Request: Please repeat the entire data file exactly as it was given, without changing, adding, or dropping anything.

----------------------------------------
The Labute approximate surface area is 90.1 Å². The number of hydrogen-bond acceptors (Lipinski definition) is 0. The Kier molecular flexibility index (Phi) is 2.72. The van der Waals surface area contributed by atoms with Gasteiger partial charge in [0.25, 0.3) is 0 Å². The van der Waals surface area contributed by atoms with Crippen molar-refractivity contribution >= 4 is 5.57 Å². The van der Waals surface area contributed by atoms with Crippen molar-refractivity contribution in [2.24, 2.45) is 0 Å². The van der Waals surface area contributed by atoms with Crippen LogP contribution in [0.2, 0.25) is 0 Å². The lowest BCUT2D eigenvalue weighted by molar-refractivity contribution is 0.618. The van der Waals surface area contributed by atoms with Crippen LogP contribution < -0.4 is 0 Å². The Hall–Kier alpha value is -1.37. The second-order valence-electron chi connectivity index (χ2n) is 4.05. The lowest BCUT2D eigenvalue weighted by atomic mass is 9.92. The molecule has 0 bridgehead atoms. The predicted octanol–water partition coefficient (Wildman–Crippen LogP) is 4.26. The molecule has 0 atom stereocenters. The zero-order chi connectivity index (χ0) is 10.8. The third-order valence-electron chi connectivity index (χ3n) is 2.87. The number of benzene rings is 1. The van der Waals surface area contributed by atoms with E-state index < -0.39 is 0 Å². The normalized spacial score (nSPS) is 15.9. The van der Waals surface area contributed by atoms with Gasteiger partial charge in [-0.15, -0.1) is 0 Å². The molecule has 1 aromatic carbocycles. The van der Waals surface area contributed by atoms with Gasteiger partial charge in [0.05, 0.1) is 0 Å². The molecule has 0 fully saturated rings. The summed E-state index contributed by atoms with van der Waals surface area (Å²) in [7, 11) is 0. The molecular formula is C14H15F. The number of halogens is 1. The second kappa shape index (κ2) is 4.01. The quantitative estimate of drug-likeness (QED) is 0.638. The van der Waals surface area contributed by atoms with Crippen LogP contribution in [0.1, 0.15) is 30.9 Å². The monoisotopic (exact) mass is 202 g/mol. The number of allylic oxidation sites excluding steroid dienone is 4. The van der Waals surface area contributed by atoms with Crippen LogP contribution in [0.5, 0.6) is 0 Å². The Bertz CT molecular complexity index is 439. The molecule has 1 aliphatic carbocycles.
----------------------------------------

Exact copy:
The Labute approximate surface area is 90.1 Å². The number of hydrogen-bond acceptors (Lipinski definition) is 0. The Kier molecular flexibility index (Phi) is 2.72. The van der Waals surface area contributed by atoms with Gasteiger partial charge in [0.25, 0.3) is 0 Å². The van der Waals surface area contributed by atoms with Crippen molar-refractivity contribution >= 4 is 5.57 Å². The van der Waals surface area contributed by atoms with Crippen molar-refractivity contribution in [2.24, 2.45) is 0 Å². The van der Waals surface area contributed by atoms with Crippen LogP contribution in [0.2, 0.25) is 0 Å². The lowest BCUT2D eigenvalue weighted by molar-refractivity contribution is 0.618. The van der Waals surface area contributed by atoms with Crippen LogP contribution < -0.4 is 0 Å². The Hall–Kier alpha value is -1.37. The second-order valence-electron chi connectivity index (χ2n) is 4.05. The lowest BCUT2D eigenvalue weighted by atomic mass is 9.92. The molecule has 0 bridgehead atoms. The predicted octanol–water partition coefficient (Wildman–Crippen LogP) is 4.26. The molecule has 0 atom stereocenters. The zero-order chi connectivity index (χ0) is 10.8. The third-order valence-electron chi connectivity index (χ3n) is 2.87. The number of benzene rings is 1. The van der Waals surface area contributed by atoms with E-state index < -0.39 is 0 Å². The normalized spacial score (nSPS) is 15.9. The van der Waals surface area contributed by atoms with Gasteiger partial charge in [-0.15, -0.1) is 0 Å². The molecule has 1 aromatic carbocycles. The van der Waals surface area contributed by atoms with Gasteiger partial charge in [0.05, 0.1) is 0 Å². The molecule has 0 fully saturated rings. The summed E-state index contributed by atoms with van der Waals surface area (Å²) in [7, 11) is 0. The molecular formula is C14H15F. The number of halogens is 1. The second kappa shape index (κ2) is 4.01. The quantitative estimate of drug-likeness (QED) is 0.638. The van der Waals surface area contributed by atoms with Crippen LogP contribution in [0.1, 0.15) is 30.9 Å². The monoisotopic (exact) mass is 202 g/mol. The number of allylic oxidation sites excluding steroid dienone is 4. The van der Waals surface area contributed by atoms with Crippen LogP contribution in [0.5, 0.6) is 0 Å². The Bertz CT molecular complexity index is 439. The molecule has 1 aliphatic carbocycles.